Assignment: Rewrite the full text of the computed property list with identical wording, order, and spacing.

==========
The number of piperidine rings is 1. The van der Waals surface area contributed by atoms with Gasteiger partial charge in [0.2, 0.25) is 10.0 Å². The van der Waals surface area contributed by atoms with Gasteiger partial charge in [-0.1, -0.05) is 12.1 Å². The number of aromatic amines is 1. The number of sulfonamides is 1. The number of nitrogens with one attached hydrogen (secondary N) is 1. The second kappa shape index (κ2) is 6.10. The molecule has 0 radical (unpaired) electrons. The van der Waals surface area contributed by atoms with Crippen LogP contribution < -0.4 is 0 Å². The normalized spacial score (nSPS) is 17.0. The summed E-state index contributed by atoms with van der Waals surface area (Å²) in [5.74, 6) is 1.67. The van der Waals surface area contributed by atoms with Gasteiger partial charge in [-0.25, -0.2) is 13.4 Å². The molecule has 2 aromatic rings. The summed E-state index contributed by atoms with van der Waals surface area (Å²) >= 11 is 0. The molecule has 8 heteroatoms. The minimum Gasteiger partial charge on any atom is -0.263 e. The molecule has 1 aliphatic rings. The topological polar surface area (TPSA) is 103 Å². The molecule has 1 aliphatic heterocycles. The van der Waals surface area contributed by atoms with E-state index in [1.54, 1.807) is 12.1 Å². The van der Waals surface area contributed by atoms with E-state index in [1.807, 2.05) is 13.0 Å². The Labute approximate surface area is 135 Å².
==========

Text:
The number of piperidine rings is 1. The van der Waals surface area contributed by atoms with Gasteiger partial charge in [0.2, 0.25) is 10.0 Å². The van der Waals surface area contributed by atoms with Gasteiger partial charge in [-0.1, -0.05) is 12.1 Å². The number of aromatic amines is 1. The number of sulfonamides is 1. The number of nitrogens with one attached hydrogen (secondary N) is 1. The second kappa shape index (κ2) is 6.10. The molecule has 0 radical (unpaired) electrons. The van der Waals surface area contributed by atoms with Crippen LogP contribution < -0.4 is 0 Å². The normalized spacial score (nSPS) is 17.0. The summed E-state index contributed by atoms with van der Waals surface area (Å²) in [5.74, 6) is 1.67. The van der Waals surface area contributed by atoms with Gasteiger partial charge in [-0.25, -0.2) is 13.4 Å². The molecule has 2 aromatic rings. The summed E-state index contributed by atoms with van der Waals surface area (Å²) >= 11 is 0. The molecule has 8 heteroatoms. The minimum Gasteiger partial charge on any atom is -0.263 e. The molecule has 1 aliphatic rings. The topological polar surface area (TPSA) is 103 Å². The molecule has 1 aliphatic heterocycles. The van der Waals surface area contributed by atoms with E-state index in [1.54, 1.807) is 12.1 Å². The van der Waals surface area contributed by atoms with E-state index in [1.807, 2.05) is 13.0 Å². The Labute approximate surface area is 135 Å².